|Posted by JC on Mon 9 Jun||887 comments|
Australia employed GPS tracking and virtual batting studios to train their cricketers. England went so far to build a mechanical Shane Warne. Now New Zealand are bringing their squad into the 21st Century with their own innovation: high tech pants:
The trousers - manufactured by New Zealand-based outfitters Canterbury - were set to be used only from October, but they have been tried in practice. Also included is the micro-slide version for fielders, and the IonX BaseLayer performance underwear which is claimed to improve performance by 2.7%.
"To start with, we looked at putting two patches on the bowlers' trousers - one to shine the ball, and one to scuff it up, in case you wanted to produce reverse-swing. But we have since dropped the abrasive patch. I'm a member of MCC, and I didn't want to lose my membership for going against the spirit of cricket."
They say matches are won by those one-percenters, that extra bit of effort or skill that gives you the edge over your opponent. Now the Black Caps have underwear that apparently make them 2.7% better (but better at what?) Still, if matches are won by that 1% edge, their magic new undies should make them world beaters!
|Posted by JC on Thu 5 Jun||66 comments|
Fast on the heels of Stuart Macgill's retirement is the news that apparently, Shane Warne isn't interested in an Ashes comeback. We all knew it was desperately improbable. Speculation of a Warne comeback is driven more by the hope of seeing Warnie back in Test cricket than any realistic expectation that it could actually happen.
Nevertheless, like a fool, I'll continue to daydream of watching Warnie once again befuddle English batsmen. This news doesn't come from the horse's mouth but James Sutherland who assures us he heard it from Warne. I won't be convinced by a rumor passed on from a friend of a friend's roommate's sister. Maybe Sutherland got it wrong, Chinese whisper's style. When Warne said a comeback is the furthest thing from his mind, perhaps he actually said a comeback is the foremost thing in his mind.
Anyhoo, there are a whole bunch of Tests between now and then. Cricket Australia should blood Beau Casson in the 3rd Test. If he turns out to be rubbish, Dan Cullen, Cullen Bailey or even old-timer Bryce Mcgain might get a crack in India. Talk about a baptism of fire. If they all suck and the nation cries out for Warne, well, I'm sure the guy has enough of a messiah complex to be persuaded. A guy can dream.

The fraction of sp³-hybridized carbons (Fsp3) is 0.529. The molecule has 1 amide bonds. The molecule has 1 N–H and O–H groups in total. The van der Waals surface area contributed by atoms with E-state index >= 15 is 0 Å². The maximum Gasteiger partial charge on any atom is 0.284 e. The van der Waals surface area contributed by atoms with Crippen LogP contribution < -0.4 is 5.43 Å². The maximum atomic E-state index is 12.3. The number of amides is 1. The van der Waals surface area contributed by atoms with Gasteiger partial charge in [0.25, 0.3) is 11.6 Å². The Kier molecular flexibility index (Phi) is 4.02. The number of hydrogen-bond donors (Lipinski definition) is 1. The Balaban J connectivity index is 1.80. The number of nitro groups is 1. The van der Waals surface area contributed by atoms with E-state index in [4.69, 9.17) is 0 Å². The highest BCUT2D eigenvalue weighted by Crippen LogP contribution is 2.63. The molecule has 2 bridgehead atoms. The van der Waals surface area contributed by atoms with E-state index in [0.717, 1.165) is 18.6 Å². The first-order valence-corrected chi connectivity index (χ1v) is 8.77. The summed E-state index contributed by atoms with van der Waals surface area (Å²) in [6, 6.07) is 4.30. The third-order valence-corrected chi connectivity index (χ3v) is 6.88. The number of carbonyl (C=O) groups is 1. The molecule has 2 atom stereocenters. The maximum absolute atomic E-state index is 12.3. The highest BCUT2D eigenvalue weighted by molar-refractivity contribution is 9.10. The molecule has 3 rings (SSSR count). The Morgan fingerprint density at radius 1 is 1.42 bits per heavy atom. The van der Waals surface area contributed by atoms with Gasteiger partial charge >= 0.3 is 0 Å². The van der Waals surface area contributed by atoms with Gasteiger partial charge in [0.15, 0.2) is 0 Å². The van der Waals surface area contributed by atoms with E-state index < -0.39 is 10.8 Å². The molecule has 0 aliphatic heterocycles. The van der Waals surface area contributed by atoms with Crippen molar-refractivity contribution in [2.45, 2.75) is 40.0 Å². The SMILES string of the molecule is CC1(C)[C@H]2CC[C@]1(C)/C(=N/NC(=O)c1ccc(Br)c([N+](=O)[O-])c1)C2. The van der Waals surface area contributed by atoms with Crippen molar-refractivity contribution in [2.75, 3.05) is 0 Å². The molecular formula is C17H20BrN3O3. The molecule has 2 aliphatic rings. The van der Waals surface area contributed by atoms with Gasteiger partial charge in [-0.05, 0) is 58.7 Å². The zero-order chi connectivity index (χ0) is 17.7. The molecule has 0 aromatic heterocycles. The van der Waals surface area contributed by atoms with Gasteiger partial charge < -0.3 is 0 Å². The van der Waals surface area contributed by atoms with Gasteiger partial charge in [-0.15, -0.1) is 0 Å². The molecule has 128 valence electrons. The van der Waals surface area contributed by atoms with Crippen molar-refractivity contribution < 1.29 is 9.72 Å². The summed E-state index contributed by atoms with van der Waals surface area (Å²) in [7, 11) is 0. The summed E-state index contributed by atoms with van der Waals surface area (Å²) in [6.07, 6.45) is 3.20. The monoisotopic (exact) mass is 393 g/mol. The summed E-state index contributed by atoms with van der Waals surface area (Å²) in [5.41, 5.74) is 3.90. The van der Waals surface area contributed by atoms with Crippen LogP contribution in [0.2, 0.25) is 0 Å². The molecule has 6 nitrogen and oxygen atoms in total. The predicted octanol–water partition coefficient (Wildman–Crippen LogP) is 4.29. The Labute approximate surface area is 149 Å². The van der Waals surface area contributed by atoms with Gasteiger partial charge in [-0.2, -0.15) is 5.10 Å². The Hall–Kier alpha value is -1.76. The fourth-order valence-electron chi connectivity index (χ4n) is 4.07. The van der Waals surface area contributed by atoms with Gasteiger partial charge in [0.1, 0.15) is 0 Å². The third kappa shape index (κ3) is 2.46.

|Posted by JC on Wed 4 Jun||45 comments|
Almost as sudden as Damien Martyn's AWOL retirement, Stuart Macgill has announced his retirement upon the end of the current 2nd Test. Gorilla has been waiting for over a decade for Warnie to retire. Now he finally gets his time in the sun, he's been delivering nothing but longhops and waist high full tosses. You get the feeling half his mind was on planning his next TV show on wine tasting as he came into bowl. Seeing the writing on the wall, he's decided to leave before he's pushed.
What of the 3rd Test? Will Beau Casson be thrown into the deep end? I'd like to see it although again, you could never accuse the Australian selectors of taking bold decisions. More likely is Ashley Noffke gets the nod. Win-win as far as I'm concerned.
Even more interesting is who will be Australia's spinner in next year's Ashes. A Warnie comeback still seems impossible but Warnie did say if Macgill breaks his leg, he might consider it. A retirement works just as well.
|Posted by JC on Mon 2 Jun||41 comments|